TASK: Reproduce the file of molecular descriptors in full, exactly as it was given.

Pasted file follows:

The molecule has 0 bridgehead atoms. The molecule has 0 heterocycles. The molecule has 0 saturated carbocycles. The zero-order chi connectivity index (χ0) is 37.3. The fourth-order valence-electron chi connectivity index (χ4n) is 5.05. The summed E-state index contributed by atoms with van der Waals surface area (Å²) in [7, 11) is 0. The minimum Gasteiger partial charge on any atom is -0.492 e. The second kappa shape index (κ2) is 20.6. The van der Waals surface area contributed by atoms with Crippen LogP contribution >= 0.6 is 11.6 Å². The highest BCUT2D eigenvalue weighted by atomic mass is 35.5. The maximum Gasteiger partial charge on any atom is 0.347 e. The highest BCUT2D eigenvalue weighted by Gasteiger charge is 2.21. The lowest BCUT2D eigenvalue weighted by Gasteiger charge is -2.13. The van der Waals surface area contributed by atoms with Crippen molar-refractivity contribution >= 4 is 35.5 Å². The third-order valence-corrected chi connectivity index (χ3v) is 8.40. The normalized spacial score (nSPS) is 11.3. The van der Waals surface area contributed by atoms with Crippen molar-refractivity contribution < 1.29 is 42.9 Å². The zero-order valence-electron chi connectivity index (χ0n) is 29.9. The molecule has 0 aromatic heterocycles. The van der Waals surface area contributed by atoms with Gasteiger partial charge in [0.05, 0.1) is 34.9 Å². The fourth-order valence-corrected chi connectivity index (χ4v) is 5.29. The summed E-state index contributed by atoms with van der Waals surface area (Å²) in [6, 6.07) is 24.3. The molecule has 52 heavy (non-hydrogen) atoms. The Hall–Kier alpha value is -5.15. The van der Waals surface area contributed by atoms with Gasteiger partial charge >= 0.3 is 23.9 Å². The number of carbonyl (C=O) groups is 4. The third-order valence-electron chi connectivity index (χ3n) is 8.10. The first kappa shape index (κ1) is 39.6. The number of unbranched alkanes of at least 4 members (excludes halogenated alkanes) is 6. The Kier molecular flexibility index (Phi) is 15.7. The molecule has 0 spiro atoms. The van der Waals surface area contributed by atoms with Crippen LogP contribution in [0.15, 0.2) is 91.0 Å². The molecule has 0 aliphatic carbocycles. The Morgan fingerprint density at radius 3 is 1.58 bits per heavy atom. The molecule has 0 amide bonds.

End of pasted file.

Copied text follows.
The molecule has 0 bridgehead atoms. The molecule has 0 heterocycles. The molecule has 0 saturated carbocycles. The zero-order chi connectivity index (χ0) is 37.3. The fourth-order valence-electron chi connectivity index (χ4n) is 5.05. The summed E-state index contributed by atoms with van der Waals surface area (Å²) in [7, 11) is 0. The minimum Gasteiger partial charge on any atom is -0.492 e. The second kappa shape index (κ2) is 20.6. The van der Waals surface area contributed by atoms with Crippen LogP contribution >= 0.6 is 11.6 Å². The highest BCUT2D eigenvalue weighted by atomic mass is 35.5. The maximum Gasteiger partial charge on any atom is 0.347 e. The highest BCUT2D eigenvalue weighted by Gasteiger charge is 2.21. The lowest BCUT2D eigenvalue weighted by Gasteiger charge is -2.13. The van der Waals surface area contributed by atoms with Crippen molar-refractivity contribution >= 4 is 35.5 Å². The third-order valence-corrected chi connectivity index (χ3v) is 8.40. The normalized spacial score (nSPS) is 11.3. The van der Waals surface area contributed by atoms with Crippen molar-refractivity contribution < 1.29 is 42.9 Å². The zero-order valence-electron chi connectivity index (χ0n) is 29.9. The molecule has 0 aromatic heterocycles. The van der Waals surface area contributed by atoms with Gasteiger partial charge in [0.05, 0.1) is 34.9 Å². The fourth-order valence-corrected chi connectivity index (χ4v) is 5.29. The summed E-state index contributed by atoms with van der Waals surface area (Å²) in [6, 6.07) is 24.3. The molecule has 52 heavy (non-hydrogen) atoms. The Hall–Kier alpha value is -5.15. The van der Waals surface area contributed by atoms with Gasteiger partial charge >= 0.3 is 23.9 Å². The number of carbonyl (C=O) groups is 4. The third-order valence-electron chi connectivity index (χ3n) is 8.10. The first kappa shape index (κ1) is 39.6. The number of unbranched alkanes of at least 4 members (excludes halogenated alkanes) is 6. The Kier molecular flexibility index (Phi) is 15.7. The molecule has 0 spiro atoms. The van der Waals surface area contributed by atoms with Crippen LogP contribution in [0.15, 0.2) is 91.0 Å². The molecule has 0 aliphatic carbocycles. The Morgan fingerprint density at radius 3 is 1.58 bits per heavy atom. The molecule has 0 amide bonds.